Toridoll: Operator of Well-loved Japanese Restaurants
Toridoll Holdings Corporation is the Japanese company that brought the first authentic udon restaurant to the Philippines – Marugame Udon. It is also a large-scale operator of many well-loved restaurant chains in Japan and around the world.
The first branch of Marugame Udon recently opened in BGC.
Toridoll first started as the name of Takaya Awata’s first food business, a yakitori shop, in 1985 in Kakogawa city, Japan. It was not until ten years later, in 2000, that the first Marugame Seimen restaurant was opened in the same city. It was the year that marked the exponential growth of Toridoll’s restaurant chains, leading to Toridoll and Marugame becoming household names in Japan.
Takaya Awata during the ribbon-cutting program of Marugame in BGC.
Now the president of Toridoll Holdings Corporation, Takaya Awata believes that what led the company to its success is their dedication to serving the freshest and finest handmade dishes and the unique concept of self-service and open kitchen approach.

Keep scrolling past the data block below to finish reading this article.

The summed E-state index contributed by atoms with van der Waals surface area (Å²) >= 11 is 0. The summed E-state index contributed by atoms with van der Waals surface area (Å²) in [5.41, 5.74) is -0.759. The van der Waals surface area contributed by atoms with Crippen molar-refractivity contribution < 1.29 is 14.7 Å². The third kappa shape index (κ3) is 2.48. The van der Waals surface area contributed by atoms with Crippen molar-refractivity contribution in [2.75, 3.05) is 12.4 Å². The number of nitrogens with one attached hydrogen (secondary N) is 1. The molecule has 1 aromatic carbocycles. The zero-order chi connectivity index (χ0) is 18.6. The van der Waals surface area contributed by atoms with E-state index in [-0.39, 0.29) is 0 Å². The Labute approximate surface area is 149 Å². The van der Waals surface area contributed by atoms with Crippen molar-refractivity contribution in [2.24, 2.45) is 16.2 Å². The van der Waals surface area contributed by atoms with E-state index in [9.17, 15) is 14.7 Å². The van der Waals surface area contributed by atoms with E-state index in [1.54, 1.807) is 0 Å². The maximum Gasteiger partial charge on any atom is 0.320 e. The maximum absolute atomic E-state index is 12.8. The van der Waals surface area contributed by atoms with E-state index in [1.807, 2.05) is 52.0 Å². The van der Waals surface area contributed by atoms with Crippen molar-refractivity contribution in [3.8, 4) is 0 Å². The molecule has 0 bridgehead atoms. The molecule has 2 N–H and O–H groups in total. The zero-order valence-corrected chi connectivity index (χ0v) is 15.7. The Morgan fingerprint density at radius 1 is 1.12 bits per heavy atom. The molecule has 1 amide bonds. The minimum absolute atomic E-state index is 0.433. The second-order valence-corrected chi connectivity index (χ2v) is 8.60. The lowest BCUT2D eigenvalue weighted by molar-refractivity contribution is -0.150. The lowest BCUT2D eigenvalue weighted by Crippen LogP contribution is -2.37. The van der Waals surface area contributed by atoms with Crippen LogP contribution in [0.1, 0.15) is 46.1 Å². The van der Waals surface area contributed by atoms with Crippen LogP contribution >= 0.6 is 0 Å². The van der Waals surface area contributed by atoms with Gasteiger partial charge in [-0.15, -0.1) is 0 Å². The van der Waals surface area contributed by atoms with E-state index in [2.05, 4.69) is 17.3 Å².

Takaya Awata and Ben Chan of the Bench group cut the ribbon together for the opening of Marugame.
Now, the Philippines is able to enjoy what the Marugame brand has to offer through Toridoll’s partnership with the Bench group, Suyen Corporation. Awata believes that the Philippines is a special and unique country compared to other Southeast Asian countries in that Filipinos are always enthusiastic about food and very receptive to the Japanese taste. They did not need to put in a lot of effort into adjusting the menu of Marugame Udon for the Philippine market.
Toridoll simply aims to cater to everyone with a hungry palate and a craving for fine food. They want to make their restaurant accessible to and loved by everyone.
Toridoll is well-known in Japan not only as the operator of the largest udon and yakitori restaurant chains. Toridoll also has chains of ramen shops (Marusho-ya), yakisoba restaurants (Nagata Honjo-ken), coffee shops (Kona’s Coffee), and a lot more. But for now, they hope to put the spotlight a little longer on the udon culture which is still quite a new concept in the Philippines.
Written by Rizelle “Rei” Leaño